This month’s First Friday event was the first time the Town of Leesburg experimented with closing King Street between Loudoun and Market streets to vehicle traffic.
Visitors packed the street.
“We knew it would be a good event, but we were pleasantly surprised with how well received it was with the residents and the businesses,” said 27 South owner Nick McCarter, who led the charge—and fronted the cost—of closing the street.
The Leesburg Town Council had debated the idea of closing the street for years, but always avoided it in the face of opposition from some businesses and even event organizers. Many expressed concerns that the idea could hurt some businesses—especially those outside that part of King Street, where people congregated during the street closure.
But McCarter said there are far more people who like the idea—an argument that may have been vindicated by the people packed into downtown Leesburg on Friday, and his growing Facebook group, Leesburg Stroll the Streets. He put up the $800 fee to close the street, on top of getting an insurance policy for the event and hiring balloon artists and entertainment, along with other costs.
“It was a gamble in August, and we didn’t know if we were going to do it again in September or not,” McCarter said. “It went so well that we’re going to do it again.”
“We probably had our best First Friday ever,” said Black Hoof Brewing Company owner Bill Haase. “We got crushed, and we were happy about it.”
He said he and his wife Nikki also walked around town for dinner and joked they “probably had too much fun.”
“It was fantastic, being able to walk around the street, talk to people, and not have to worry about dodging cars out there,” Haase said.
Similarly, Wine Kitchen Leesburg manager Charles Schech said it was “a great success for the restaurants and businesses” that “surpassed many expectations.”
“We’re definitely in support of having this event continue,” Schech wrote by email. “This past First Friday showed the town and businesses that this is something they will continue to enjoy. Expanding ‘Stroll the Streets’ to potentially include alcoholic beverage cups as done in the Village at Leesburg should also be considered a possibility in the near future.”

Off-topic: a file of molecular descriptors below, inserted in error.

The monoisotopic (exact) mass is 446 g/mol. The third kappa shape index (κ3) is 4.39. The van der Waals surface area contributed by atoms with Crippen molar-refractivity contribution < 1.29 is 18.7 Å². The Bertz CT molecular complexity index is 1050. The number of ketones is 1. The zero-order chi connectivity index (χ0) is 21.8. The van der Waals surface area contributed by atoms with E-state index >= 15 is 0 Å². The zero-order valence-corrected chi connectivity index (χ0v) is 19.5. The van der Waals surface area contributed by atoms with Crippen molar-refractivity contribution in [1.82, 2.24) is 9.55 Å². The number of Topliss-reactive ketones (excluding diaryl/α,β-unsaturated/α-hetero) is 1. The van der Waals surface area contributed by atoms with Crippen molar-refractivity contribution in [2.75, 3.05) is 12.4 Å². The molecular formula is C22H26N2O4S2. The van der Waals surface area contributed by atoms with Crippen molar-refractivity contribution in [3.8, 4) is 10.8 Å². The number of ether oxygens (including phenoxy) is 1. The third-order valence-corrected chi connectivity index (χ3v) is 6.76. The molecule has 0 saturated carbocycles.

In fact, that is a distinct possibility.
Going forward, McCarter said, Stroll the Streets is only going to grow. He said he plans to meet with Town of Leesburg staff members soon to apply to close the street again in September. And if it keeps happening, he said, he’s got big plans—like expanding the event’s footprint, hiring more entertainment, renting picnic tables and portable toilets, and getting a permit to allow people to take their alcoholic drinks out of the restaurants and breweries and onto the street. But already, he said, even businesses outside King Street saw the benefit as restaurants and shops saw long lines and foot traffic spilled over into other parts of town.
“It’s what I’ve been telling people for years—more people in downtown is good for all business,” McCarter said.
His used his own business, a furniture store, as an example.
“We didn’t make any money at our furniture store on First Friday. We sold a few things, but nobody’s buying a couch at First Friday,” McCarter said. “… We just spent a bunch. But we know that getting our name out, it’s marketing dollars, it’s marketing 101.” And he said the same is true for Leesburg: “This is so good for not the First Friday nights as well, getting more buzz about Leesburg and having people see how awesome this town is.”
Growing the event, though, will mean much higher costs. He hopes to get buy-in from other businesses in the area, and has even had offers from residents to help foot the bill.
Haase and Schech both said it would make sense for their businesses to contribute some money toward keeping Stroll the Streets going.
“Fingers crossed it’ll work out,” McCarter said. “I’m obviously not going to fund this thing into perpetuity, but the idea is for it to keep going and gain momentum and get more support from the business community.”
Very Virginia owner Sola Pallotta, who has long organized First Friday, declined to be interviewed until after speaking with McCarter.